Our Langley Library is undergoing the largest remodel in its hundred year history. Construction began in March, and is expected to be completed within a year. Rest assured, the building’s exterior will maintain its historic appeal.

Last week I donned a hard hat, safety vest and closed-toe shoes to tour and report on the progress made by Valdez Construction, the contractor selected for the library’s construction project.

My tour guide was Chy Ross, Langley Library’s project manager, with the official title of Sno-Isle Library’s assistant director of capital strategy. Joining him were Kaley Costello, Langley Library’s manager, and Katie Leone, Sno-Isle Library’s marketing and communications manager.

A view from the lower level of the Langley Library. From left: Chy Ross, Langley Library’s project manager, with the official title of Sno-Isle Library’s assistant director of capital strategy. In the center is Katie Leone, Sno-Isle Library’s marketing and communications manager. On the right is Langley Library Manager Kaley Costello. Photo taken by Kate Poss

Upon entering, I was surprised to see that the former staff office, circulation desk and restrooms had been dismantled. Book shelves, counters, computers, tables and carpeting were removed. Walking among the new framing, I was struck by how much I love this space, and how, even in its bare bones state, the building felt like a sanctuary. I once worked here, and learned lifelong skills of understanding and research—which included finding the right book, the right film and the right music —for our community of patrons.

While walking through the library, I observed, and imagined as completed in my mind’s eye, the new 500 square-foot community meeting room. It is being framed where the former newspaper and magazine racks once surrounded a couch where patrons once snoozed beneath a big window. The new design features doors which can open to a larger space to accommodate gatherings for library and community events.

View of opening to first floor and proposed meeting room. Photo from Sno-Isle Libraries.

Additionally, public study rooms and an expanded staff area are framed in.

Opened in the center of the upper library’s 3,600 square foot floor is an entryway, making room for 1,500 square feet of public library space below.

Formerly a dusty and dark basement, where a library mystery program was once held, and donated books were stored, the space is now light-filled. The downstairs will eventually house a library collection, a study room, the library’s state-of-the-art energy efficient HVAC system, and the staff break room. Stairs will lead from the upper level to the bottom; and a clear elevator will transport patrons unable to manage the stairs.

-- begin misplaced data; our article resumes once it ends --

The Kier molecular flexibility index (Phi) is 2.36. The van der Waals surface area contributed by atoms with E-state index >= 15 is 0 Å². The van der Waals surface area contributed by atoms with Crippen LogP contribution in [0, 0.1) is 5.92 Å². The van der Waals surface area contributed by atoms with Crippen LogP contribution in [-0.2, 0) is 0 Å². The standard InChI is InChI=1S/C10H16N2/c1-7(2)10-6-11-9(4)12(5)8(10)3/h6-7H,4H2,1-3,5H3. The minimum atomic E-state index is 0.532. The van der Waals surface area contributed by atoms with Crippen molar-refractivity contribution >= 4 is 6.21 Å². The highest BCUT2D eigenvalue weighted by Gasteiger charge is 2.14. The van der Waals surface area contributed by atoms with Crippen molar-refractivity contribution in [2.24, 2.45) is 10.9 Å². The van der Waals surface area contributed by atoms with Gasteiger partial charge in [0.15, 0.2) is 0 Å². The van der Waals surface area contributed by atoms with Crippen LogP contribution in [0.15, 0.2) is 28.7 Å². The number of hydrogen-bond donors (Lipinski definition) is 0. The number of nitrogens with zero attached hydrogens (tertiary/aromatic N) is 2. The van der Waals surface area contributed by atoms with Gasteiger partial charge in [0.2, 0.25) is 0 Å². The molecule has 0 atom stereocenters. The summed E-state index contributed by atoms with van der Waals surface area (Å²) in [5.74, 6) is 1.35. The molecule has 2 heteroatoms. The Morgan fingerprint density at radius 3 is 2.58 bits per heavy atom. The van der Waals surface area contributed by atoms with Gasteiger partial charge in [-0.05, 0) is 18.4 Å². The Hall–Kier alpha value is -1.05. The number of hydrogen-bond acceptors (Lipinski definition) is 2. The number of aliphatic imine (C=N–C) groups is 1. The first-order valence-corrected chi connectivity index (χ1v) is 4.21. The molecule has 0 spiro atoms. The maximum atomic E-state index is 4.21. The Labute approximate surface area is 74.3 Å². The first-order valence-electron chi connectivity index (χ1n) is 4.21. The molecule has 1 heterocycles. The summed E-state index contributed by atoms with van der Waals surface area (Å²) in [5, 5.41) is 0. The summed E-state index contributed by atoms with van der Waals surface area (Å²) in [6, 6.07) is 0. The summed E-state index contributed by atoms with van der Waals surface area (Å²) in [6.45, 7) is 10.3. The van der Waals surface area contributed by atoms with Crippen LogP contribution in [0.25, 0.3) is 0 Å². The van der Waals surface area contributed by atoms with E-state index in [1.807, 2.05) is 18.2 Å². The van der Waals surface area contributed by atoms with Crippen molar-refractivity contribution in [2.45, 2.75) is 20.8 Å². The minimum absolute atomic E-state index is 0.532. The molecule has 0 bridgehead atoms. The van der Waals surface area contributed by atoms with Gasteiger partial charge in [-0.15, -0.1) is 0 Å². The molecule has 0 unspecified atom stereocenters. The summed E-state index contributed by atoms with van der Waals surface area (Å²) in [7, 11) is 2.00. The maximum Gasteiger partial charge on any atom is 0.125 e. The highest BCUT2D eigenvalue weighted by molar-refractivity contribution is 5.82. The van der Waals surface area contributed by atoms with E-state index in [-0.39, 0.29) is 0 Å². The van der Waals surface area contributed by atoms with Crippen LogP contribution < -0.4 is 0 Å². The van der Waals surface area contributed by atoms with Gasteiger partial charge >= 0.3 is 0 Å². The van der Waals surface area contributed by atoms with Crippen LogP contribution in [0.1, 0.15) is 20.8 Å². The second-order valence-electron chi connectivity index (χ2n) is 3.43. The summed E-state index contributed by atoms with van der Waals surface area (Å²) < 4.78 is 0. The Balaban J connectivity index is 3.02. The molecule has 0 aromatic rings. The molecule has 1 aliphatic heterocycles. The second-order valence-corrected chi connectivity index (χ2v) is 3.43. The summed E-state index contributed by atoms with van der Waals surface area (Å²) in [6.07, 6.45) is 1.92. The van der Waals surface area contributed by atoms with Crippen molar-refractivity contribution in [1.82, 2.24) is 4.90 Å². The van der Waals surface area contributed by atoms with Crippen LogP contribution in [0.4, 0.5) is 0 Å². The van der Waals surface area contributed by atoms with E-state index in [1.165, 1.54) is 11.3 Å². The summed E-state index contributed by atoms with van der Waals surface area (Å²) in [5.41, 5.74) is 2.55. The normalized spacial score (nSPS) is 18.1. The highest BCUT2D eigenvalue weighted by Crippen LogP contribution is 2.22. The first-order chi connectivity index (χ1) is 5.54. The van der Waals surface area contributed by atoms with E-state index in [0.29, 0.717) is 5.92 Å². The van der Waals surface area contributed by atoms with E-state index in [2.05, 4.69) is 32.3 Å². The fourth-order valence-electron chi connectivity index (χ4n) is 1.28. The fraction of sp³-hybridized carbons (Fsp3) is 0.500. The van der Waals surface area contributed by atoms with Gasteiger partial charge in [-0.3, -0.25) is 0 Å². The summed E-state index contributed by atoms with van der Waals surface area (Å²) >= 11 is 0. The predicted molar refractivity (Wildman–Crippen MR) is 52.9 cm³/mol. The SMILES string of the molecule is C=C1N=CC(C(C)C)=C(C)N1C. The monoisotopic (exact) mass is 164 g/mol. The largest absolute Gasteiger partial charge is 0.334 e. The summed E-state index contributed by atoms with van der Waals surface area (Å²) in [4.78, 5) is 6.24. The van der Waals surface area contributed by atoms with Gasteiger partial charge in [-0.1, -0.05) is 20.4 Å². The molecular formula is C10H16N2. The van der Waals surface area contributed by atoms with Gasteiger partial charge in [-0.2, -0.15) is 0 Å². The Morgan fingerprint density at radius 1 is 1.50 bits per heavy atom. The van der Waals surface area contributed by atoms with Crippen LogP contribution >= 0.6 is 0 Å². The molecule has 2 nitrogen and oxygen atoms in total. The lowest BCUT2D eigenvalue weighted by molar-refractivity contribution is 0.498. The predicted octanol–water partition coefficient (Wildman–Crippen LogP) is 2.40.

Clerestory windows, to be installed on the upper level will provide natural lighting to both levels.

“Their installation allows us to be more energy efficient, and to use daylight for lighting,” Chy explained. “Interior lighting will be programmed, creating energy savings. One of the things we’re most excited about is the tremendous energy savings of the HVAC design, which will reduce our carbon footprint.”

View from the newly opened downstairs to upstairs. Photo shared by Sno-Isle Library

The library will have two public restrooms, after having only one for decades.

The children’s room, which was the original library a hundred years ago, revealed exposed wood framing, which remains rot free, attesting to the quality of wood used then. The original wainscoting along the ceiling will remain, as well as the brick fireplace, which will be framed.

The room will have doors that can be closed for children’s programs, and allow for neurodiverse families to feel comfortable.

Chy said 75% of the building material that was removed can be recycled or reused.

Meanwhile, Kaley Costello suggested that folks donate books, normally given to Friends of the Langley Library, to other Sno-Isle libraries, nearby South Whidbey Commons or Good Cheer, until the library opens in 2025. She said that Friends of the Langley Library donated $60,000 toward the library’s remodel.

“They’re very generous,” Kaley said.

When asked if any of the library’s original art will return, Kaley said the portrait of Helen Coe will be present in the remodel. Helen Coe was Langley’s mayor of an all-woman council in 1921. She purchased and deeded land to the Ladies’ Civic Improvement Club for a public library, reading rooms and auditorium.

“We can’t open without Helen!” Kaley said.

Helen Coe, 1921 mayor of the City of Langley, and the woman who bought and deeded the present site of the Langley Library in 1923. Photo from Langley Library

Stay tuned for further updates on the Langley Library remodel. In the mean time, the library is operating from a temporary location at the South Whidbey Community Center.

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